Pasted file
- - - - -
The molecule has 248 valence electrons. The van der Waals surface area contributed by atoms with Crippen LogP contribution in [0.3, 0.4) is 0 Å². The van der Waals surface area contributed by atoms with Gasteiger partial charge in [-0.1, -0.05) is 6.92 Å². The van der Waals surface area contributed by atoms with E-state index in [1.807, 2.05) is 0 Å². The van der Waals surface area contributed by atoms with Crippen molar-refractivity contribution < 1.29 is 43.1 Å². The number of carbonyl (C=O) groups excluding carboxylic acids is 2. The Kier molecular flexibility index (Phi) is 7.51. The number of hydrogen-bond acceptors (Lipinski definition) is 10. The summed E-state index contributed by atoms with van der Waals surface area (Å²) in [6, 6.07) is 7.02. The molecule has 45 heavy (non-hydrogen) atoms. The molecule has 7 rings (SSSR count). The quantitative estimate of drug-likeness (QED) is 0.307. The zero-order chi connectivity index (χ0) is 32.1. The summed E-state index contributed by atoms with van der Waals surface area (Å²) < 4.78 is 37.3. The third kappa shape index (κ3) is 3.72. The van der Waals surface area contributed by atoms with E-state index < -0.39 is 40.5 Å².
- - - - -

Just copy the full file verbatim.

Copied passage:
The molecule has 248 valence electrons. The van der Waals surface area contributed by atoms with Crippen LogP contribution in [0.3, 0.4) is 0 Å². The van der Waals surface area contributed by atoms with Gasteiger partial charge in [-0.1, -0.05) is 6.92 Å². The van der Waals surface area contributed by atoms with E-state index in [1.807, 2.05) is 0 Å². The van der Waals surface area contributed by atoms with Crippen molar-refractivity contribution < 1.29 is 43.1 Å². The number of carbonyl (C=O) groups excluding carboxylic acids is 2. The Kier molecular flexibility index (Phi) is 7.51. The number of hydrogen-bond acceptors (Lipinski definition) is 10. The summed E-state index contributed by atoms with van der Waals surface area (Å²) in [6, 6.07) is 7.02. The molecule has 45 heavy (non-hydrogen) atoms. The molecule has 7 rings (SSSR count). The quantitative estimate of drug-likeness (QED) is 0.307. The zero-order chi connectivity index (χ0) is 32.1. The summed E-state index contributed by atoms with van der Waals surface area (Å²) < 4.78 is 37.3. The third kappa shape index (κ3) is 3.72. The van der Waals surface area contributed by atoms with E-state index < -0.39 is 40.5 Å².